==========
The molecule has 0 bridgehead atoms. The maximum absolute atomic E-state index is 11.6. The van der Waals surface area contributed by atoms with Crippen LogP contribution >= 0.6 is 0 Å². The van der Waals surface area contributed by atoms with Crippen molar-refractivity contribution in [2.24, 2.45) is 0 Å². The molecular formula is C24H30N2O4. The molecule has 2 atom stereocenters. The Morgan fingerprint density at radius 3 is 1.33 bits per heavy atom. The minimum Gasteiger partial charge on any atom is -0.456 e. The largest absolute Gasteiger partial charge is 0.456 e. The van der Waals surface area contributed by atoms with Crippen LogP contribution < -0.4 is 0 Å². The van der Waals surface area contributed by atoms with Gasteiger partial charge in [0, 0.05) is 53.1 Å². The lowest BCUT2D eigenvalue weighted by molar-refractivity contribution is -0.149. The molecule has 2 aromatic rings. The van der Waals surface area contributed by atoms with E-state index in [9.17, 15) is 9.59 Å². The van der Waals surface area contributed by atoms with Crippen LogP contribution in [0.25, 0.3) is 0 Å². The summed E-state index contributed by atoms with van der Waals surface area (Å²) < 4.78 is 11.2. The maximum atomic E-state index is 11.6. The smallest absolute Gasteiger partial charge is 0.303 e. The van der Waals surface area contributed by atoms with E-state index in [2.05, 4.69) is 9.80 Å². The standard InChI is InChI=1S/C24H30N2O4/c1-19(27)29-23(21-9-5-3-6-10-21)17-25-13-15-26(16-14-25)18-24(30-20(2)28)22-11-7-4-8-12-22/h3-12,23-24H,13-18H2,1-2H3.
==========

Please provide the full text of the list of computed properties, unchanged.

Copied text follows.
The molecule has 0 bridgehead atoms. The maximum absolute atomic E-state index is 11.6. The van der Waals surface area contributed by atoms with Crippen LogP contribution >= 0.6 is 0 Å². The van der Waals surface area contributed by atoms with Crippen molar-refractivity contribution in [2.24, 2.45) is 0 Å². The molecular formula is C24H30N2O4. The molecule has 2 atom stereocenters. The Morgan fingerprint density at radius 3 is 1.33 bits per heavy atom. The minimum Gasteiger partial charge on any atom is -0.456 e. The largest absolute Gasteiger partial charge is 0.456 e. The van der Waals surface area contributed by atoms with Crippen LogP contribution < -0.4 is 0 Å². The van der Waals surface area contributed by atoms with Gasteiger partial charge in [0, 0.05) is 53.1 Å². The lowest BCUT2D eigenvalue weighted by molar-refractivity contribution is -0.149. The molecule has 2 aromatic rings. The van der Waals surface area contributed by atoms with E-state index in [9.17, 15) is 9.59 Å². The van der Waals surface area contributed by atoms with Crippen LogP contribution in [0.25, 0.3) is 0 Å². The summed E-state index contributed by atoms with van der Waals surface area (Å²) < 4.78 is 11.2. The maximum atomic E-state index is 11.6. The smallest absolute Gasteiger partial charge is 0.303 e. The van der Waals surface area contributed by atoms with E-state index in [2.05, 4.69) is 9.80 Å². The standard InChI is InChI=1S/C24H30N2O4/c1-19(27)29-23(21-9-5-3-6-10-21)17-25-13-15-26(16-14-25)18-24(30-20(2)28)22-11-7-4-8-12-22/h3-12,23-24H,13-18H2,1-2H3.